Who protects the information our critical infrastructure relies on?

A recent BCS Thought Leadership Debate discussed who owns the UK's critical national information infrastructure and how it is protected.

A recent BCS Thought Leadership Debate discussed who owns the UK's critical national information infrastructure and how it is protected.

The information necessary for the operation of the critical national infrastructure is widely distributed, is held by a large number of organisations and continually changes.

This means questions of who owns and protects the information are ­vital to ensure the normal functioning of the nation during times of disaster, war or attack by terrorists.

During the Cold War, there were national "key points" - nodes and facilities that were viewed as essential to national survival and would have to be protected from enemy sabotage.

That thinking led to the need for two kinds of protection: physical protection of the facility itself (including personnel security), and the ability, if attacked, to recover quickly.

Primary responsibility lay with the facility operator. The role of the state was to provide security advice and intelligence, keeping the list up to date and reinforcing physical security when needed. That is still the basic paradigm.

The government considers that there are 10 sectors of economic, political and social activity in which there are critical elements: communication, emergency services, energy, finance, food, government and public service, public safety, health, transport, and water.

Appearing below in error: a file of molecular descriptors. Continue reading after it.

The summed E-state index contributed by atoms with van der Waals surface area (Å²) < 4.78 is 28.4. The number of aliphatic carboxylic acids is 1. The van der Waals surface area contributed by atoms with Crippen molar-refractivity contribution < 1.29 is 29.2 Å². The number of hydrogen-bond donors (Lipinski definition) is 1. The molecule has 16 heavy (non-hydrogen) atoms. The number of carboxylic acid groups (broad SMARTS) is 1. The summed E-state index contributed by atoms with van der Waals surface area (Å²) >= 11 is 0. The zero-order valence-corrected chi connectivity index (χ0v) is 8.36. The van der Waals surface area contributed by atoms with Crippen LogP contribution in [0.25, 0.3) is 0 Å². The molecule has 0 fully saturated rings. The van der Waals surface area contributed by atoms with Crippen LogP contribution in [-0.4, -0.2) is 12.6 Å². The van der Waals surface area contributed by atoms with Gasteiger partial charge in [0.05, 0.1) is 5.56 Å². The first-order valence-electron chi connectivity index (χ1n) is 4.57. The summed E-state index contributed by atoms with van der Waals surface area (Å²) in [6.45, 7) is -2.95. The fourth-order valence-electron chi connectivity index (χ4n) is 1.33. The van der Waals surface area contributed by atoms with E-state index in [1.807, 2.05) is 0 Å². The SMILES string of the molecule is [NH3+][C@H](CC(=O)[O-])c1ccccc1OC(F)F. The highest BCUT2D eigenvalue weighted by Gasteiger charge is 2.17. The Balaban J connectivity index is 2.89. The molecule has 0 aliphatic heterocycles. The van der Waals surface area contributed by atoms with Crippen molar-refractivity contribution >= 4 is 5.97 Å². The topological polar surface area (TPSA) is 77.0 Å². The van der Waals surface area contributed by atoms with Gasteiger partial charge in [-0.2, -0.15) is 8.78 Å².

Information infrastructure is regarded as a thread running through all these sectors. Different sectors have different information security features, such as the use of Scada software by utilities.

The government provides early warning of threats and technical advice through the National Infrastructure Security Co-ordination Centre, the National Technical Authority for Information Assurance, and websites such as www.itsafe.gov.uk.

The BCS debate asked whether the definition of critical information infrastructure should be restricted to "cyber-infrastructure" elements, as it was by former US president Bill Clinton when he popularised the term in relation to what were then described as information super highways.

The debate concluded that a much wider definition was needed. The information systems, control systems, protocols (not just IP but border gateway protocols, domain name systems and networks that support, facilitate or control critical global infrastructure) should thus include international aviation systems, emergency positioning systems, and satellite communications.


Information on BCS membership: www.bcs.org/membership

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